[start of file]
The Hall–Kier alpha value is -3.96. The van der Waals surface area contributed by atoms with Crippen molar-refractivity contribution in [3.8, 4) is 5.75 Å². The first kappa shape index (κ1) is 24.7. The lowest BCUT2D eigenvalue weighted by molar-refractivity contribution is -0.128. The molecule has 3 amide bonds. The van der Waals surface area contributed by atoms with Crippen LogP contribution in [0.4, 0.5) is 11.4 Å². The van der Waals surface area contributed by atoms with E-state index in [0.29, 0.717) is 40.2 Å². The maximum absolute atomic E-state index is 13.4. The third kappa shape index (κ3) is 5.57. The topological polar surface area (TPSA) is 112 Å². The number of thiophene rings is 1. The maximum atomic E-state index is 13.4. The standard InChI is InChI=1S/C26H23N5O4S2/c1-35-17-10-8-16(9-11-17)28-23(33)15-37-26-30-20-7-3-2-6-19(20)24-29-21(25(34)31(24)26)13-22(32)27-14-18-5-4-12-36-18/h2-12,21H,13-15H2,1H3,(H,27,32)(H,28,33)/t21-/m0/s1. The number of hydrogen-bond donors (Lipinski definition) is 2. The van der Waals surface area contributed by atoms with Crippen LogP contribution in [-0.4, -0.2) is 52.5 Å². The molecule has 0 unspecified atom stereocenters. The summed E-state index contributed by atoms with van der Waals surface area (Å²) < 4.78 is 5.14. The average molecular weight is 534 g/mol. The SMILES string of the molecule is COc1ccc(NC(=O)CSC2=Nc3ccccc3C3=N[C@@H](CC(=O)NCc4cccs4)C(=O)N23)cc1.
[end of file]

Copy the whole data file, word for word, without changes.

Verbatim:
The Hall–Kier alpha value is -3.96. The van der Waals surface area contributed by atoms with Crippen molar-refractivity contribution in [3.8, 4) is 5.75 Å². The first kappa shape index (κ1) is 24.7. The lowest BCUT2D eigenvalue weighted by molar-refractivity contribution is -0.128. The molecule has 3 amide bonds. The van der Waals surface area contributed by atoms with Crippen LogP contribution in [0.4, 0.5) is 11.4 Å². The van der Waals surface area contributed by atoms with E-state index in [0.29, 0.717) is 40.2 Å². The maximum absolute atomic E-state index is 13.4. The third kappa shape index (κ3) is 5.57. The topological polar surface area (TPSA) is 112 Å². The number of thiophene rings is 1. The maximum atomic E-state index is 13.4. The standard InChI is InChI=1S/C26H23N5O4S2/c1-35-17-10-8-16(9-11-17)28-23(33)15-37-26-30-20-7-3-2-6-19(20)24-29-21(25(34)31(24)26)13-22(32)27-14-18-5-4-12-36-18/h2-12,21H,13-15H2,1H3,(H,27,32)(H,28,33)/t21-/m0/s1. The number of hydrogen-bond donors (Lipinski definition) is 2. The van der Waals surface area contributed by atoms with Crippen LogP contribution in [-0.4, -0.2) is 52.5 Å². The molecule has 0 unspecified atom stereocenters. The summed E-state index contributed by atoms with van der Waals surface area (Å²) < 4.78 is 5.14. The average molecular weight is 534 g/mol. The SMILES string of the molecule is COc1ccc(NC(=O)CSC2=Nc3ccccc3C3=N[C@@H](CC(=O)NCc4cccs4)C(=O)N23)cc1.